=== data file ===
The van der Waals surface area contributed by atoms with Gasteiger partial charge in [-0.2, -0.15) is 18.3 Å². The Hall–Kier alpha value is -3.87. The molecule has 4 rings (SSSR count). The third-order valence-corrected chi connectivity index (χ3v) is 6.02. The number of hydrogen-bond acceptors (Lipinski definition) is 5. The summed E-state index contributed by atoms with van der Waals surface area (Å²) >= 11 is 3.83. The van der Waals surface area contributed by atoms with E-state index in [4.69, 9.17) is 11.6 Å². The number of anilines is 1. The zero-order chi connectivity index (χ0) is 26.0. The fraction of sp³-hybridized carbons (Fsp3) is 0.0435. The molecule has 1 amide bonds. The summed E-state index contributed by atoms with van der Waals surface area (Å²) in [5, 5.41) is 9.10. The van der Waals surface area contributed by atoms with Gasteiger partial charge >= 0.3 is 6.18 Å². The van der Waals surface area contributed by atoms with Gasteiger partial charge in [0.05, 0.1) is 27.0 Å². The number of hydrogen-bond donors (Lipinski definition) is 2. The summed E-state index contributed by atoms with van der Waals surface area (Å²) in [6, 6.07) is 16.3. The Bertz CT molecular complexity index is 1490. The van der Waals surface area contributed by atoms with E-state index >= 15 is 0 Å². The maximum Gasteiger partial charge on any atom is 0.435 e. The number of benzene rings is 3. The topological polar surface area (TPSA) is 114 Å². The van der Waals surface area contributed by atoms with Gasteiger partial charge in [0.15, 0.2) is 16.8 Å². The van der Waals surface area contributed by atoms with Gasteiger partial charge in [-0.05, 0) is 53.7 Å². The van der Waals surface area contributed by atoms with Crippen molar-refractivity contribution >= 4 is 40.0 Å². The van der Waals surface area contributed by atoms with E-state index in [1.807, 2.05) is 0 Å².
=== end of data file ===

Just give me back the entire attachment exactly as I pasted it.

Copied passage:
The van der Waals surface area contributed by atoms with Gasteiger partial charge in [-0.2, -0.15) is 18.3 Å². The Hall–Kier alpha value is -3.87. The molecule has 4 rings (SSSR count). The third-order valence-corrected chi connectivity index (χ3v) is 6.02. The number of hydrogen-bond acceptors (Lipinski definition) is 5. The summed E-state index contributed by atoms with van der Waals surface area (Å²) >= 11 is 3.83. The van der Waals surface area contributed by atoms with E-state index in [4.69, 9.17) is 11.6 Å². The number of anilines is 1. The zero-order chi connectivity index (χ0) is 26.0. The fraction of sp³-hybridized carbons (Fsp3) is 0.0435. The molecule has 1 amide bonds. The summed E-state index contributed by atoms with van der Waals surface area (Å²) in [5, 5.41) is 9.10. The van der Waals surface area contributed by atoms with Gasteiger partial charge >= 0.3 is 6.18 Å². The van der Waals surface area contributed by atoms with Gasteiger partial charge in [0.05, 0.1) is 27.0 Å². The number of hydrogen-bond donors (Lipinski definition) is 2. The summed E-state index contributed by atoms with van der Waals surface area (Å²) in [6, 6.07) is 16.3. The Bertz CT molecular complexity index is 1490. The van der Waals surface area contributed by atoms with E-state index >= 15 is 0 Å². The maximum Gasteiger partial charge on any atom is 0.435 e. The number of benzene rings is 3. The topological polar surface area (TPSA) is 114 Å². The van der Waals surface area contributed by atoms with Gasteiger partial charge in [0.15, 0.2) is 16.8 Å². The van der Waals surface area contributed by atoms with Gasteiger partial charge in [-0.05, 0) is 53.7 Å². The van der Waals surface area contributed by atoms with Crippen molar-refractivity contribution >= 4 is 40.0 Å². The van der Waals surface area contributed by atoms with E-state index in [1.807, 2.05) is 0 Å².